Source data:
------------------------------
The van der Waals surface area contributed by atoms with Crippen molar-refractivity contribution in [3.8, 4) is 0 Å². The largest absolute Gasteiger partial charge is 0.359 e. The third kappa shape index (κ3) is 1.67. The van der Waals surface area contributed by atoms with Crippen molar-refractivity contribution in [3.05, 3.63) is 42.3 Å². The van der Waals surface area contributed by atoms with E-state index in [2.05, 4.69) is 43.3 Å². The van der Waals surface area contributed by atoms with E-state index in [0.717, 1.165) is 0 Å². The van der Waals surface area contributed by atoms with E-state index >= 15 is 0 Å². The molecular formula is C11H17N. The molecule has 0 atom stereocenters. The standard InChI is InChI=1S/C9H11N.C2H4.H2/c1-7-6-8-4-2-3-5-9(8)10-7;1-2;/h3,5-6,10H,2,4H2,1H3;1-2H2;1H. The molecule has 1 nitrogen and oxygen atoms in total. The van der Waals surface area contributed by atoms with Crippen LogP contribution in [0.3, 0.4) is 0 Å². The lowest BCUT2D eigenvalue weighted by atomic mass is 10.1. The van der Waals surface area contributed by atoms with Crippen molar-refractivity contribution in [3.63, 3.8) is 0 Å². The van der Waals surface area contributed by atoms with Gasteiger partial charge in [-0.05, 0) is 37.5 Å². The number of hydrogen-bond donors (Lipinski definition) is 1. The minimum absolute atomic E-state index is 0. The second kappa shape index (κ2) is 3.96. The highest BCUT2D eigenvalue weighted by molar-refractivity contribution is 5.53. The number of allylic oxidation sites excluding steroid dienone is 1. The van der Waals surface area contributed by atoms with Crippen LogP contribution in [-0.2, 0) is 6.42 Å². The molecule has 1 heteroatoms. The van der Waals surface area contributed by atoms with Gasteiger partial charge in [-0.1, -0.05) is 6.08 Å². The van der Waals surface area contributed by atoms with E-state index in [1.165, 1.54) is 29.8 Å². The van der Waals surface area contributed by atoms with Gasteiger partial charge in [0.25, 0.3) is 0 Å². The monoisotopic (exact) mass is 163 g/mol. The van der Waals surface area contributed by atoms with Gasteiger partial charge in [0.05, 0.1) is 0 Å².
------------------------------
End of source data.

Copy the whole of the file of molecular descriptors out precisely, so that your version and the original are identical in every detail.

The van der Waals surface area contributed by atoms with Crippen molar-refractivity contribution in [3.8, 4) is 0 Å². The largest absolute Gasteiger partial charge is 0.359 e. The third kappa shape index (κ3) is 1.67. The van der Waals surface area contributed by atoms with Crippen molar-refractivity contribution in [3.05, 3.63) is 42.3 Å². The van der Waals surface area contributed by atoms with E-state index in [2.05, 4.69) is 43.3 Å². The van der Waals surface area contributed by atoms with E-state index in [0.717, 1.165) is 0 Å². The van der Waals surface area contributed by atoms with E-state index >= 15 is 0 Å². The molecular formula is C11H17N. The molecule has 0 atom stereocenters. The standard InChI is InChI=1S/C9H11N.C2H4.H2/c1-7-6-8-4-2-3-5-9(8)10-7;1-2;/h3,5-6,10H,2,4H2,1H3;1-2H2;1H. The molecule has 1 nitrogen and oxygen atoms in total. The van der Waals surface area contributed by atoms with Crippen LogP contribution in [0.3, 0.4) is 0 Å². The lowest BCUT2D eigenvalue weighted by atomic mass is 10.1. The van der Waals surface area contributed by atoms with Crippen molar-refractivity contribution in [3.63, 3.8) is 0 Å². The van der Waals surface area contributed by atoms with Gasteiger partial charge in [-0.05, 0) is 37.5 Å². The number of hydrogen-bond donors (Lipinski definition) is 1. The minimum absolute atomic E-state index is 0. The second kappa shape index (κ2) is 3.96. The highest BCUT2D eigenvalue weighted by molar-refractivity contribution is 5.53. The number of allylic oxidation sites excluding steroid dienone is 1. The van der Waals surface area contributed by atoms with Crippen LogP contribution in [-0.2, 0) is 6.42 Å². The molecule has 1 heteroatoms. The van der Waals surface area contributed by atoms with Gasteiger partial charge in [-0.1, -0.05) is 6.08 Å². The van der Waals surface area contributed by atoms with E-state index in [1.165, 1.54) is 29.8 Å². The van der Waals surface area contributed by atoms with Gasteiger partial charge in [0.25, 0.3) is 0 Å². The monoisotopic (exact) mass is 163 g/mol. The van der Waals surface area contributed by atoms with Gasteiger partial charge in [0.05, 0.1) is 0 Å².